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Black Moonlight by Howard Hodgkin

Black Moonlight by Howard Hodgkin

Petersburg Press

Colour Lithograph


Edition Size: 50

Sheet Size: 44 x 55 inches

Reference: Elizabeth Knowles, Howard Hodgkin: Prints 1977 to 1983, Tate Gallery, London 1985, no. 32 illustrated. Liesbeth Heenk, Howard Hodgkin Prints: A Catalogue Raisonné, Thames and Hudson, London 2003, no. 62 illustrated.


Condition: Pristine

Details — Click to read

Lithograph with hand coloring and gouache on two sheets. Printed on two sheets of Rives buff mould-made paper. Signed by the artist with initials and dated 80 lower left in pencil (on left-hand sheet), numbered 35/50 by the artist lower right in pencil (on right-hand sheet).

This print depicts an abstracted apartment interior marked by expressive strokes of grey and black. Two figures can be made out: a self-portrait and a bust, or perhaps the artist and a friend, in Hodgkin’s signature painterly style. The artist layered transparent blacks ranging from beige to black, and hand coloring in gouache and watercolor in three shades of black in this moody print, rendering each impression in the edition unique.

Busts are a reoccurring motif in Hodgkin’s work, allowing him to introduce the idea of the self or another person without overtly depicting a figure. The downward-pointing arrow at the center of the print was painted in translucent watercolor through a stencil, so that it would bleed into the background. This arrow connects the portrait on the left with the bust in the lower right. Behind the bust hangs an antique Mugal rug, and behind the portrait, its complex patterns are mimicked with fingerprints beneath a loosely-painted design.

The 1980s marked Hodgkin’s use of prints with paired sheets, most of them large in size. Through hand coloring and variable inking, he explored duplication and mirroring. Many of these paired sheets featured one in color, and the other in monochrome. This atmospheric image expresses Hodgkin’s lifelong attempt to capture single moments in time and infuse them with feeling and observation. Like many of Hodgkin’s prints that share plates, Black Moonlight is printed from the same plates as Moonlight. The two works aren’t a pair, but rather explore different moods.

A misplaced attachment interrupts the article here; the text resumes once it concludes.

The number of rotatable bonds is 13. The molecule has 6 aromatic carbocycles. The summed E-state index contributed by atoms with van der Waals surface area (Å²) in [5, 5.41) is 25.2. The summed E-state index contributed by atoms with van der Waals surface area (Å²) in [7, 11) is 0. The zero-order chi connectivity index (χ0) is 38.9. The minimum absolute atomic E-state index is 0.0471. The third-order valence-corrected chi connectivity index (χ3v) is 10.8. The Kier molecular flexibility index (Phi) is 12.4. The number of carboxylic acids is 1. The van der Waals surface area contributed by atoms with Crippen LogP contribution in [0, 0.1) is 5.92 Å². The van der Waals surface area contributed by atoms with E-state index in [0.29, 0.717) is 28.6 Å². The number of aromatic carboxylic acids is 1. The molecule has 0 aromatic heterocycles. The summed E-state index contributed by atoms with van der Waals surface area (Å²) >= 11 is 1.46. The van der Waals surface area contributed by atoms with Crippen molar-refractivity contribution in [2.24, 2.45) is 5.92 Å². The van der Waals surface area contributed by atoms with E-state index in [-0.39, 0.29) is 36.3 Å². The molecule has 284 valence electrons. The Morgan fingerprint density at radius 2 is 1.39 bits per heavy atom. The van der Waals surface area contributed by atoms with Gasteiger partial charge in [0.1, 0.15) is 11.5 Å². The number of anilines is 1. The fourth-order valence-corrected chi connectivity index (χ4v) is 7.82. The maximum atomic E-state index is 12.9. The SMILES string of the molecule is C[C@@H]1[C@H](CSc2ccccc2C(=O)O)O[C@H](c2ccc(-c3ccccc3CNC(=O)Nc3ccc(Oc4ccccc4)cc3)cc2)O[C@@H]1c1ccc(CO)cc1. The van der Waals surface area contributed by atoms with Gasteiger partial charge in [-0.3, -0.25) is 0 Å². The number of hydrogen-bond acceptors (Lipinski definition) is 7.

The Artist

Howard Hodgkin

British printmaker and painter Howard Hodgkin is most associated with the abstract style. Exhibiting his first works in 1962, he created continuously up to his death at age 84 in 2017. London-born Hodgkin studied at first Camberwell Art School and then the Bath Academy of Art. His first works used only a few colours and curved forms, though this evolved over time. Later pieces used brighter and bolder colours and forms and had a more immediate, spontaneous quality. His most famous work is a series of paintings of Venice, known as the ‘Venetian Views’. It shows the ancient watery city at various times of the day. ‘Venice Afternoon’ is seen as the exceptional work in the quartet. Its creation was achieved through a complex printing process which used many layers and an incredibly complex printing process to build up its colourful effect. It is now on display at the Yale Centre of British Art in New Haven, Connecticut, in the USA. Howard Hodgkin created an abstract screen print on paper called ‘Swimming’ for the London 2012 Olympics. He won premier art award the Turner Prize in 1985, was knighted in 1992 and awarded an honorary doctorate by the University of Oxford in 2000.

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